EMPLOYMENT AND FINANCIAL SERVICES REGULATION BRIEFING FCA AND PRA PUBLISH NEW WHISTLEBLOWING RULES As part of its series of policy changes focused on strengthening individual accountability within the banking and insurance sectors, the FCA and PRA have published new whistleblowing rules. Acting FCA Chief Executive, Tracey McDermott, has said that the new rules "are designed to build on and formalise examples of good practice already found in parts of the financial services industry and aim to encourage a culture in which individuals working in the industry feel comfortable raising concerns and challenge poor practice and behaviour". These rules supplement the statutory protections all employees and workers have pursuant to the Public Interest Disclosure Act 1998 (the PIDA). The bulk of the rules apply from 7 September 2016. However, the requirement for relevant firms to appoint a "whistleblowers' champion" applies from 7 March 2016, coinciding with the implementation of the Senior Managers Regime (SMR), Certification Regime and Senior Insurance Managers Regime (SIMR). The whistleblowers' champion will then become responsible for overseeing implementation of the new rules. 1. At a glance The new key rules on whistleblowing require relevant firms to: • appoint a senior manager under the SMR or SIMR (generally a non-executive director) as whistleblowers’ champion; • put in place internal whistleblowing arrangements able to handle all types of disclosure from all types of person; • include text in settlement agreements explaining that workers have a legal right to blow the whistle; • tell all UK-based employees about the FCA and PRA whistleblowing services; • present a report on whistleblowing to the board at least annually; • inform the FCA if it loses an employment tribunal case with a whistleblower; and • ensure appointed representatives and tied agents to tell their UK-based employees about the FCA whistleblowing service. OCTOBER 2015 London Table of Contents 1. At a glance 1 2. Application 2 3. Key features of the rules 2 4. Consequences of non-compliance 5 5. MiFID II whistleblowing requirements 5 6. Timing 6 7. Action points 6 8. Contacts 7 RELATED LINKS > Herbert Smith Freehills > Employment homepage > Employment Notes blog > Employment, pensions and incentives insights > Financial Services Regulatory homepage > FSR and Corporate Crime Notes blog > Financial Services Regulatory insights > Herbert Smith Freehills insights EMPLOYMENT AND FINANCIAL SERVICES REGULATION BRIEFING HERBERTSMITHFREEHILLS 2 2. Application The new whistleblowing rules apply to: • UK deposit-takers with assets of £250m or more (ie, banks, building societies and credit unions); • PRA-designated investment firms; and • Insurance and reinsurance firms subject to Solvency II, and the Society of Lloyd's and managing agents. Mindful of potential implementation issues – including possible conflicts with home country laws and board oversight issues – the FCA plans to consult on the extent to which the regime should apply to UK branches of overseas banks. In due course the regime may be extended further, including to FCA regulated stockbrokers, mortgage brokers, insurance brokers, investment firms and consumer credit firms. Until then, firms not caught directly should treat the rules as non-binding guidance. 3. Key features of the rules Whistleblowers' champion By no later than 7 March 2016, relevant firms must appoint a non-executive director subject to the SMR or SIMR to act as "whistleblowers' champion". The champion must be allocated the "prescribed responsibility" under the SMR or SIMR for overseeing the integrity, independence and effectiveness of the firm’s policies and procedures on whistleblowing. They must have adequate resources (including access to independent legal advice) and specialist training in order to discharge their responsibilities. Provided it does not prevent them from discharging their duties effectively, the champion can be based overseas. Following consultation, the FCA has removed draft guidance that suggested that the champion would have to be open to direct approaches from whistleblowers. Reflecting the expectation that the role will be fulfilled by a nonexecutive director, the FCA and PRA have clarified that the whistleblowers' champion will not have day-to-day operational responsibility in handling disclosures. Firms that do not currently have any non-executive directors should appoint an appropriate senior manager. Internal whistleblowing arrangements The rules require the implementation of internal whistleblowing arrangements able to handle "all types of disclosure from all types of person". "All types of disclosure" Firms' procedures should be able to handle disclosures of a "reportable concern", which go beyond "protected disclosures" under the PIDA (see box below). A "reportable concern" under the FCA/PRA rules is: • anything that would be the subject-matter of a protected disclosure, including breaches of rules; • a breach of the firm’s policies and procedures; and • behaviour that harms or is likely to harm the reputation or financial well-being of the firm. Under the PIDA, a "protected disclosure" must be a disclosure of information which, in the reasonable belief of the worker making it, tends to show that one or more of the six specified types of wrongdoing has taken place, is taking place or is likely to take place: • criminal offences; • breach of any legal obligation; • miscarriages of justice; • danger to the health and safety of any individual; • damage to the environment; or • the deliberate concealing of information about any of the above. EMPLOYMENT AND FINANCIAL SERVICES REGULATION BRIEFING HERBERTSMITHFREEHILLS 3 In contrast to the test for a "protected disclosure", there is no requirement for a "reportable concern" to be in the public interest, or for the whistleblower to have a reasonable belief in its accuracy. Instead, firms will be left to assess each "reportable concern" and respond appropriately. The FCA and PRA provide that the whistleblowing arrangements should not be used where the nature of the issues properly fall within the scope of grievance processes or other procedures. The PRA notes that firms can filter out genuine whistleblowing reports and redirect reports that would be better dealt with by other areas of the organisation. The result for firms and individuals is a regime with differing levels of risk attaching to different disclosures depending on whether the concern raised is a protected disclosure (and therefore both the PIDA and the rules apply) or a reportable concern that is not also a protected disclosure (in which case only the rules will be relevant). "All types of person" Further, the rules make clear that the arrangements should be accessible by anyone, not just employees or others currently protected under the PIDA. While the FCA accepts that not every disclosure will result in an investigation, it expects "due consideration" to be given to investigating each concern raised, with the decision and consideration recorded. Nature of arrangements Through their arrangements, firms must: • give whistleblowers access to different methods of communication (eg, email and phone); • be able to deal with concerns confidentially and (when requested) maintain the anonymity of the whistleblower (unfortunately, no guidance is given on how firms should deal with scenarios where it may be impossible to properly investigate a complaint without jeopardising the confidentiality of the whistleblower); • assess and, where appropriate, escalate to the regulators or law enforcement agencies matters raised internally; • maintain appropriate records, including tracking outcomes; • prepare up-to-date written procedures that are readily available to employees outlining the firm’s processes for complying with the whistleblowing rules; • provide feedback to whistleblowers when appropriate; and • take reasonable measures to ensure that no person under the control of the firm engages in victimisation of the whistleblower. With respect to external whistleblowers, a key aspect to this will likely be protecting their confidentiality, a measure which the FCA and PRA note may help protect external whistleblowers from victimisation by people outside of the firm's control. While the FCA declined to issue guidance regarding where whistleblowing teams should sit within relevant firms, the PRA noted that larger firms may wish to create an internal specialist unit or outsource certain aspects (subject to careful monitoring). New requirements for agreements with workers The FCA rules require that, where firms enter into settlement agreements with departing workers, the agreement must contain text explaining that it does not prevent the making of protected disclosures. The FCA has provided sample text in guidance. The PRA rules do not require express wording in settlement agreements, but rather prohibit firms from drafting settlement agreements, employment contracts and ancillary documents in a manner which prevents or discourages workers from making protected disclosures. Similarly, the FCA rules state that firms must not use measures intended to prevent protected disclosures, and specifically must not request that workers enter into warranties that they have not made a protected disclosure, or that the worker knows of no information which could form the basis of a protected disclosure. EMPLOYMENT AND FINANCIAL SERVICES REGULATION BRIEFING HERBERTSMITHFREEHILLS 4 Publicity All UK-based workers must be informed about FCA and PRA's whistleblowing services. Firms will need to implement steps to ensure this is done, for example, during induction processes or via employment contracts or polices. Further, firms must make staff aware that they are entitled to approach the regulators at any stage, whether or not they have raised the concern internally. Firms must also ensure that their appointed representatives and tied agents tell their UK-based workers about the FCA's whistleblowing service. Reporting At least once a year the firm's board of directors must receive a report on the effectiveness of the firm's whistleblowing systems and controls, produced with oversight by the firm's whistleblowers' champion. Save for including details of any tribunal cases involving whistleblowing that the firm lost (as explained below), firms will have discretion to determine the content of the report; however, confidentiality of individual whistleblowers must be maintained. While reports not need be made publicly available, the FCA and PRA will be able request copies. Further, both sets of rules also provide for reporting of employment tribunal claims. The FCA rules state that firms must inform the FCA if they lose any employment tribunal claim in which the claimant successfully claimed to have suffered detriment or been dismissed as a result of making a protected disclosure. While the PRA has not introduced a parallel reporting obligation, it expects the whistleblowers' champion's annual report to the board to include "details of any employment tribunals involving whistleblowers which the firm has lost" (ie, wider than those where there is a finding of detriment/dismissal for whistleblowing, for example a dismissal could be found to be procedurally unfair even though there is a fair reason for dismissal which is not the protected disclosure), which is to be made available to the PRA on request. No regulatory duty to blow the whistle Out of concern for whistleblowers who may fear reprisals, the FCA declined to introduce a regulatory duty on staff to "blow the whistle". Training The FCA and PRA expect firms to consider whether training is appropriate for staff, managers and the whistleblowing team. The rules include some suggested topics: FCA TRAINING TOPIC PRA TRAINING TOPIC ALL STAFF • A statement that the firm takes the making of reportable concerns seriously. • A reference to the ability to report reportable concerns to the firm and the methods for doing so. • Examples of events that might prompt the making of a reportable concern. • Examples of action that might be taken by the firm after receiving a reportable concern, including measures to protect the whistleblower’s confidentiality. • Information about sources of external support. • When and how to report instances of wrongdoing, plus examples of events that might prompt a report and action that might be taken (including to protect confidentiality). • What would constitute a PIDA protected disclosure and how to report a protected disclosure to the FCA and PRA. EMPLOYMENT AND FINANCIAL SERVICES REGULATION BRIEFING HERBERTSMITHFREEHILLS 5 MANAGERS • Recognising, protecting and providing feedback to whistleblowers. • Ensuring fair treatment of those accused of wrongdoing. • Accessing sources of internal and external advice and support. • Recognising, protecting and providing feedback to whistleblowers. WHISTLEBLOWING TEAM • Assessing and grading the significance of reports. • Protecting confidentiality. • How to assist the whistleblowers' champion when asked. • Assessing and grading the significance of reports. • Protecting confidentiality. • How to spot trends. • Specialised training for the whistleblowers' champion to assist them in the performance of their role, if appropriate. Other matters The FCA and PRA opted not to require firms to "monitor" whistleblowers in order to guard against mistreatment. 4. Consequences of non-compliance Firms failing to comply with the new requirements set out by the FCA and PRA may find themselves not only in breach of the new rules, but also of Principle 2 (due skill, care and diligence) and Principle 3 (management and control) of the Principles for Businesses. The FCA notes that it would regard as a serious matter any evidence that a firm had acted to the detriment of a whistleblower, and that such evidence would be relevant to an assessment of the fitness and propriety of a firm and its staff, potentially affecting the firm’s continuing satisfaction of Threshold Condition 5 (Suitability) or an approved person's or certification employee's status as such. On an individual level, whistleblowers' champions would be exposed to potential financial penalties for breaching the SMR or SIMR conduct rules, and for being knowingly concerned in a firm’s breach of a regulatory requirement. More significantly, under the SMR, where a firm contravenes a requirement in relation to the whistleblowing rules, the whistleblowers' champion could be presumed guilty of misconduct, unless they were able to demonstrate that they had taken such steps as a person in their position could reasonably be expected to take to avoid the contravention occurring (or continuing). The FCA is expected to issue final guidance on the presumption of responsibility and guidance in relation to other enforcement matters in Autumn 2015. 5. MiFID II whistleblowing requirements Firms preparing for implementation of the recast Markets in Financial Instruments Directive (MiFID II) and Regulation (MiFIR), applicable from 3 January 2017, will no doubt be aware of new whistleblowing requirements imposed on firms within scope of the rules. The MiFID II whistleblowing rules require investment firms, market operators, data reporting services providers, credit institutions in relation to investment services or activities and ancillary services, and branches of third-country firms to have appropriate procedures for their employees to report potential or actual infringements of MiFID II and MiFIR internally through a specific, independent and autonomous channel. Additionally, MiFID II requires national regulators to establish effective mechanisms to enable reporting of potential or actual infringements of MiFID II and MiFIR, including: • specific procedures for the receipt of reports and their follow-up; • the establishment of secure communication channels for the receipt of reports; EMPLOYMENT AND FINANCIAL SERVICES REGULATION BRIEFING HERBERTSMITHFREEHILLS 6 • appropriate protection for whistleblowing employees of financial institutions against retaliation, discrimination or other types of unfair treatment; and • protection of the identity of both the whistleblower and the individual who is allegedly responsible for the infringement, at all stages of the procedures (unless disclosure is required by national law in the context of further investigation or subsequent administrative or judicial proceedings). The new FCA and PRA rules are largely in line with these MiFID II requirements, which are very high level in nature. 6. Timing Whistleblowers' champions must be appointed by 7 March 2016. Firms must implement the remainder of the new whistleblowing rules by 7 September 2016. 7. Action points While many firms are likely to already have whistleblowing procedures in place, as part of their preparations for the SMR and SIMR, firms should: • identify and appoint an appropriate non-executive director willing to act as whistleblowers' champion and make arrangements to ensure they have appropriate resources; • make arrangements for the production of the whistleblowers' annual report; • refresh relevant policies, procedures, systems and controls to ensure compliance with the rules, including with respect to record keeping, reporting on tribunal outcomes and notifying staff of the FCA and PRA's whistleblowing services; • inform appointed representatives and tied agents of their responsibilities; • review template documents (including employment contracts and settlement agreements) to ensure they comply with the new requirements; and • arrange appropriate training sessions, including for managers, the whistleblowers' champion and their team and HR/legal. EMPLOYMENT AND FINANCIAL SERVICES REGULATION BRIEFING HERBERTSMITHFREEHILLS 7 8. Contacts Andrew Procter, partner Financial services regulatory T +44 20 7466 7560 M +44 7809 200645 email@example.com Andrew Taggart, partner Employment T +44 20 7466 2434 M +44 7917 461269 firstname.lastname@example.org Karen Anderson, partner Financial services regulatory T +44 20 7466 2404 M +44 7809 200009 email@example.com Peter Frost, partner Employment T +44 20 7466 2325 M +44 7919 327049 firstname.lastname@example.org Jenny Stainsby, partner Financial services regulatory T +44 20 7466 2995 M +44 7766 775129 email@example.com Tim Leaver, partner Employment T +44 20 7466 2305 M +44 7809 200370 firstname.lastname@example.org Hywel Jenkins, partner Financial services regulatory T +44 20 7466 2510 M +44 7809 200327 email@example.com Christine Young, partner Employment T +44 20 7466 2845 M +44 7809 200725 firstname.lastname@example.org Rod Fletcher, partner Corporate crime and investigations T +44 20 7466 2411 M +44 7802 216842 email@example.com Nick Wright, associate Employment T +44 20 7466 7524 M +44 7809 200529 firstname.lastname@example.org Susannah Cogman, partner Corporate crime and investigations T +44 20 7466 2580 M +44 7809 200135 email@example.com Anna Henderson, professional support consultant Employment T +44 20 7466 2819 M +44 7515 783785 firstname.lastname@example.org Daniel Hudson, partner Corporate crime and investigations T +44 20 7466 2470 M +44 7809 200312 email@example.com Kimberly Everitt, professional support lawyer Financial services regulatory T +44 20 7466 7493 M +44 7738 737141 firstname.lastname@example.org If you would like to receive more copies of this briefing, or would like to receive Herbert Smith Freehills briefings from other practice areas, or would like to be taken off the distribution lists for such briefings, please email. © Herbert Smith Freehills LLP 2015 The contents of this publication, current at the date of publication set out above, are for reference purposes only. They do not constitute legal advice and should not be relied upon as such. Specific legal advice about your specific circumstances should always be sought separately before taking any action based on the information provided herein. 8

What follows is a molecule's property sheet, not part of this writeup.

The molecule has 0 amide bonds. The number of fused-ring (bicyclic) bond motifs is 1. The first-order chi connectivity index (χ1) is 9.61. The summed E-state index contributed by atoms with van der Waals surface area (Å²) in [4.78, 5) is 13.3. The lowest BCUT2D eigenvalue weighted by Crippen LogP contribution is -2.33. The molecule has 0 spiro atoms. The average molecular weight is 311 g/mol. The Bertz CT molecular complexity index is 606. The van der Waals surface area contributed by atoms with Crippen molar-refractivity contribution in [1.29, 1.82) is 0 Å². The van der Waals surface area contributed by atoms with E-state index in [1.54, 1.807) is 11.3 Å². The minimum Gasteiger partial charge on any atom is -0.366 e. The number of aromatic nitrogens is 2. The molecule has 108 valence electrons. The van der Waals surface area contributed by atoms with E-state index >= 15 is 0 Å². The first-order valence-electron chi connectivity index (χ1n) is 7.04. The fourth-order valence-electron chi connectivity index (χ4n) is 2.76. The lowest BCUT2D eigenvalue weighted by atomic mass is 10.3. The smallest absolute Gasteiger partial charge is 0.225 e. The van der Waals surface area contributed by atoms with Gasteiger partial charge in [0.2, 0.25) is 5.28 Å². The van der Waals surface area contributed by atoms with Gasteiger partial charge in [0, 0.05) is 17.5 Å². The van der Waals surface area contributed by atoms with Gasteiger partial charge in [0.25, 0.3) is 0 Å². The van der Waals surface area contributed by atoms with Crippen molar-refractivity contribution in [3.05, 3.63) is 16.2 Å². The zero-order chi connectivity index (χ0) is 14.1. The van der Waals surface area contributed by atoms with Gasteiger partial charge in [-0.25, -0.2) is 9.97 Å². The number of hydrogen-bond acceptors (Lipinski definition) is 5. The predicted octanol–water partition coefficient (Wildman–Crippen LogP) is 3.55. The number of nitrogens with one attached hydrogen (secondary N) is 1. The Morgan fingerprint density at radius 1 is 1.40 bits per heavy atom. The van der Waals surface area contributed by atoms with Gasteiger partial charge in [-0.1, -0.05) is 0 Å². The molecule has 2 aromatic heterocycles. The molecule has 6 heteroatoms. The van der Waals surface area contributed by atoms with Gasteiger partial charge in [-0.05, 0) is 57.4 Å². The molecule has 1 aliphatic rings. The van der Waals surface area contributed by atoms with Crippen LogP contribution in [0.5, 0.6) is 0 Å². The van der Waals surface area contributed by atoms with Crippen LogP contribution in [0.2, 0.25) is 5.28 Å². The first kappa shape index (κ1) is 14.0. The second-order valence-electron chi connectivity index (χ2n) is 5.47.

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FCA and PRA publish new whistleblowing rules